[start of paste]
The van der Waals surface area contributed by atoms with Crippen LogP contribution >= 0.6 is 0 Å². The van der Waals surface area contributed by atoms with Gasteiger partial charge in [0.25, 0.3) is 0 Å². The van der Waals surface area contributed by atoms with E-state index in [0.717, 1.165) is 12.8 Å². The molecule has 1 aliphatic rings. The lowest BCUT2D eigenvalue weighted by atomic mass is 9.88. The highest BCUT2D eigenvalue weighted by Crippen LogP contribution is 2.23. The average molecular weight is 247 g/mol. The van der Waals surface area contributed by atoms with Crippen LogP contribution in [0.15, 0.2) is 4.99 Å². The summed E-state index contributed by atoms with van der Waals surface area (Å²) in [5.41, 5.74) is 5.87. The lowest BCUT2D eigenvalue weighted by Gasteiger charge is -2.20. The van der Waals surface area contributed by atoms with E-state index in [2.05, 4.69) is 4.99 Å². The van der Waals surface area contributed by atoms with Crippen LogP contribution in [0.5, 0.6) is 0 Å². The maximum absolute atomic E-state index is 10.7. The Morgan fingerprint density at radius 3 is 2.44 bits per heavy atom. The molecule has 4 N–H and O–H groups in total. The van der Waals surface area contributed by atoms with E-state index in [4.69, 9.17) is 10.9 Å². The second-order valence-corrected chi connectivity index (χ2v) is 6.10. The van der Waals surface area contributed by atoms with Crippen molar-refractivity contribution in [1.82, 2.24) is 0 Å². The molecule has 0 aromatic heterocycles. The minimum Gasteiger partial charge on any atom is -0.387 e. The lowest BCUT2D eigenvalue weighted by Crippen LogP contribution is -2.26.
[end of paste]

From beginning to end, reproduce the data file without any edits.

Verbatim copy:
The van der Waals surface area contributed by atoms with Crippen LogP contribution >= 0.6 is 0 Å². The van der Waals surface area contributed by atoms with Gasteiger partial charge in [0.25, 0.3) is 0 Å². The van der Waals surface area contributed by atoms with E-state index in [0.717, 1.165) is 12.8 Å². The molecule has 1 aliphatic rings. The lowest BCUT2D eigenvalue weighted by atomic mass is 9.88. The highest BCUT2D eigenvalue weighted by Crippen LogP contribution is 2.23. The average molecular weight is 247 g/mol. The van der Waals surface area contributed by atoms with Crippen LogP contribution in [0.15, 0.2) is 4.99 Å². The summed E-state index contributed by atoms with van der Waals surface area (Å²) in [5.41, 5.74) is 5.87. The lowest BCUT2D eigenvalue weighted by Gasteiger charge is -2.20. The van der Waals surface area contributed by atoms with E-state index in [2.05, 4.69) is 4.99 Å². The van der Waals surface area contributed by atoms with Crippen LogP contribution in [0.5, 0.6) is 0 Å². The maximum absolute atomic E-state index is 10.7. The Morgan fingerprint density at radius 3 is 2.44 bits per heavy atom. The molecule has 4 N–H and O–H groups in total. The van der Waals surface area contributed by atoms with E-state index in [4.69, 9.17) is 10.9 Å². The second-order valence-corrected chi connectivity index (χ2v) is 6.10. The van der Waals surface area contributed by atoms with Crippen molar-refractivity contribution in [1.82, 2.24) is 0 Å². The molecule has 0 aromatic heterocycles. The minimum Gasteiger partial charge on any atom is -0.387 e. The lowest BCUT2D eigenvalue weighted by Crippen LogP contribution is -2.26.